>
    > The generally held theory is that many of the so-called "clc regulars"
    > have some variation of Aspergers syndrome. It explains a lot of their
    > behavior.


    He is his usual charming self today.


    Cheers
    Michael
    --
    E-Mail: Mine is an /at/ gmx /dot/ de address.
     
    Michael Mair, Mar 2, 2008
    #11
  12. Mark Dalgarno

    Guest

    On Mar 2, 11:12 am, Michael Mair <> wrote:
    > > Welcome to comp.lang.c (aka, clc).

    >
    > Welcome indeed. Now meet our resident troll:


    I just don't know who to trust anymore. *hides in a corner in
    comp.lang.logo*
     
    , Mar 2, 2008
    #12
  13. Mark Dalgarno

    Phlip Guest

    >> Welcome indeed. Now meet our resident troll:
    >
    > I just don't know who to trust anymore.


    Typical newsgroup dynamic.

    Kaz is probably an Admin personality:

    http://redwing.hutman.net/~mreed/warriorshtm/admin.htm

    That also implies he's always factually correct, and hence unassailable on
    technical grounds, so the other regulars begrudgingly ally with him. That's
    important with a super-complex language like C.

    Next, every newsgroup has one of these:

    http://redwing.hutman.net/~mreed/warriorshtm/target.htm

    In technical terms, a Target learns enough about a newgroup's topic, and
    enough about its regulars, to always know how to stir up a reaction.
    Examples: Posting to an OO newsgroup that OO sucks and database tables are
    better for dependency management. That's enough to stimulate anyone to
    lecture what OO is and what's good and bad for.

    Not sure which kind this "resident troll" is.

    --
    Phlip
     
    Phlip, Mar 2, 2008
    #13
  14. Mark Dalgarno

    santosh Guest

    Phlip wrote:

    >>> Welcome indeed. Now meet our resident troll:

    >>
    >> I just don't know who to trust anymore.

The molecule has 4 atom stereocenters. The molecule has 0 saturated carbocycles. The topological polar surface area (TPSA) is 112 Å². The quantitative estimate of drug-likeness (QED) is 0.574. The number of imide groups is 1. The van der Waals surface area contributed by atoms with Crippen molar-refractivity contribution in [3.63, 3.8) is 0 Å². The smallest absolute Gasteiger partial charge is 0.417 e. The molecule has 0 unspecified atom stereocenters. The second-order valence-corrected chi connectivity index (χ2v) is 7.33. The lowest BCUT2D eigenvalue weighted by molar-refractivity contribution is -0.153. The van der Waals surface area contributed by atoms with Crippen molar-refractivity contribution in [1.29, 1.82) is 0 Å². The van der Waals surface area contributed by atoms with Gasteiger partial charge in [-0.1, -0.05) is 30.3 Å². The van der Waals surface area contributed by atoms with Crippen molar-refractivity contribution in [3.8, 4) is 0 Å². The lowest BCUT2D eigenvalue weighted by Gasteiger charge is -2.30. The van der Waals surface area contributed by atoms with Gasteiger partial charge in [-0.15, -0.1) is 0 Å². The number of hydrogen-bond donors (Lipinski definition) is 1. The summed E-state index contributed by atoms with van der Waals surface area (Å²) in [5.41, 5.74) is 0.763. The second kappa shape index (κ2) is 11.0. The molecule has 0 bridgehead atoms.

>
    > Typical newsgroup dynamic.
    >
    > Kaz is probably an Admin personality:
    >
    > http://redwing.hutman.net/~mreed/warriorshtm/admin.htm
    >
    > That also implies he's always factually correct, and hence
    > unassailable on technical grounds, so the other regulars begrudgingly
    > ally with him. That's important with a super-complex language like C.
    >
    > Next, every newsgroup has one of these:
    >
    > http://redwing.hutman.net/~mreed/warriorshtm/target.htm
    >
    > In technical terms, a Target learns enough about a newgroup's topic,
    > and enough about its regulars, to always know how to stir up a
    > reaction. Examples: Posting to an OO newsgroup that OO sucks and
    > database tables are better for dependency management. That's enough to
    > stimulate anyone to lecture what OO is and what's good and bad for.
    >
    > Not sure which kind this "resident troll" is.


    Not sure myself but I think RJH is "Eagle Scout" :)

    <http://redwing.hutman.net/~mreed/warriorshtm/eaglescout.htm>
     
    santosh, Mar 2, 2008
    #14
  15. In article <fqf0ms$s62$>,
    santosh <> wrote:
    ....
    >> Not sure which kind this "resident troll" is.

    >
    >Not sure myself but I think RJH is "Eagle Scout" :)
    >
    ><http://redwing.hutman.net/~mreed/warriorshtm/eaglescout.htm>


    Well, that may or may not be true, depending on which side of the airlse
    you reside in, but I think there's no doubt (and nobody doubts) which
    category "santosh" falls in.

    Scroll down for answer...

    http://redwing.hutman.net/~mreed/warriorshtm/sycophant.htm

    (The graphic is priceless - "santosh" to a tee)
     
    Kenny McCormack, Mar 2, 2008
    #15
  16. Mark Dalgarno

    santosh Guest

    Kenny McCormack wrote:

    > In article <fqf0ms$s62$>,
    > santosh <> wrote:
    > ...
    >>> Not sure which kind this "resident troll" is.

    >>
    >>Not sure myself but I think RJH is "Eagle Scout" :)
    >>
    >><http://redwing.hutman.net/~mreed/warriorshtm/eaglescout.htm>

    >
    > Well, that may or may not be true, depending on which side of the
    > airlse you reside in, but I think there's no doubt (and nobody doubts)
    > which category "santosh" falls in.
    >
    > Scroll down for answer...
    >
    > http://redwing.hutman.net/~mreed/warriorshtm/sycophant.htm
    >
    > (The graphic is priceless - "santosh" to a tee)


    Which one are you Kenny? :)
     
    santosh, Mar 2, 2008
    #16
  17. Mark Dalgarno

    Jeff Schwab Guest

    Michael Mair wrote:
    > too much "new,
    > hot, cool, and next week we'll invent cutting homogeneously
    > wide pieces off bread" for my taste.


    :)
     
    Jeff Schwab, Mar 2, 2008
    #17
  18. Mark Dalgarno

    Kaz Kylheku Guest

    On Mar 2, 3:22 am, William Pursell <> wrote:
    > On Mar 1, 7:23 pm, ""
    >
    > <> wrote:
    > > On Mar 1, 1:26 pm, Kaz Kylheku <> wrote:

    >
    > > > ROFL.

    >
    > > I don't know whether to admire you for having enough free time to